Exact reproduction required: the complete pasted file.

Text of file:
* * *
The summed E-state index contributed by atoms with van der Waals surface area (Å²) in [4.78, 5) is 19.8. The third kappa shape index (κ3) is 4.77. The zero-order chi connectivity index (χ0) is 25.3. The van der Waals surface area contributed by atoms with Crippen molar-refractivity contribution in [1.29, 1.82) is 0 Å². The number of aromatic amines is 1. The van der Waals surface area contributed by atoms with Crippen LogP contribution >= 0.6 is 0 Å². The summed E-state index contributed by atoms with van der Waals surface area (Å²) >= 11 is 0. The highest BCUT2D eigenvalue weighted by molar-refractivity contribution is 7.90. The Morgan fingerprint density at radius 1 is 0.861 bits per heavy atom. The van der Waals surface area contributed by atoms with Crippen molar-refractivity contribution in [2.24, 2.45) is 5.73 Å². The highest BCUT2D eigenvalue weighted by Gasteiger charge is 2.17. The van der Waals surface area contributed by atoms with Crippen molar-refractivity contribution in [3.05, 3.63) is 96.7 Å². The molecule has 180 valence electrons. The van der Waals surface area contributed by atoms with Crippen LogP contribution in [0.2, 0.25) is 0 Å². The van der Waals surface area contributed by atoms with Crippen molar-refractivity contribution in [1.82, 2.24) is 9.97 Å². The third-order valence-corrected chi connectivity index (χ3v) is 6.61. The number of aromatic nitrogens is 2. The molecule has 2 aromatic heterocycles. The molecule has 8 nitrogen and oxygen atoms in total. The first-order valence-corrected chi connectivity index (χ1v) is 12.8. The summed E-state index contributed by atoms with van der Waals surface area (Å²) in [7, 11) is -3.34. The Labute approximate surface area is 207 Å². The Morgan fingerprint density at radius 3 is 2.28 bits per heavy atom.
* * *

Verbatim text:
The summed E-state index contributed by atoms with van der Waals surface area (Å²) in [4.78, 5) is 19.8. The third kappa shape index (κ3) is 4.77. The zero-order chi connectivity index (χ0) is 25.3. The van der Waals surface area contributed by atoms with Crippen molar-refractivity contribution in [1.29, 1.82) is 0 Å². The number of aromatic amines is 1. The van der Waals surface area contributed by atoms with Crippen LogP contribution >= 0.6 is 0 Å². The summed E-state index contributed by atoms with van der Waals surface area (Å²) >= 11 is 0. The highest BCUT2D eigenvalue weighted by molar-refractivity contribution is 7.90. The Morgan fingerprint density at radius 1 is 0.861 bits per heavy atom. The van der Waals surface area contributed by atoms with Crippen molar-refractivity contribution in [2.24, 2.45) is 5.73 Å². The highest BCUT2D eigenvalue weighted by Gasteiger charge is 2.17. The van der Waals surface area contributed by atoms with Crippen molar-refractivity contribution in [3.05, 3.63) is 96.7 Å². The molecule has 180 valence electrons. The van der Waals surface area contributed by atoms with Crippen LogP contribution in [0.2, 0.25) is 0 Å². The van der Waals surface area contributed by atoms with Crippen molar-refractivity contribution in [1.82, 2.24) is 9.97 Å². The third-order valence-corrected chi connectivity index (χ3v) is 6.61. The number of aromatic nitrogens is 2. The molecule has 2 aromatic heterocycles. The molecule has 8 nitrogen and oxygen atoms in total. The first-order valence-corrected chi connectivity index (χ1v) is 12.8. The summed E-state index contributed by atoms with van der Waals surface area (Å²) in [7, 11) is -3.34. The Labute approximate surface area is 207 Å². The Morgan fingerprint density at radius 3 is 2.28 bits per heavy atom.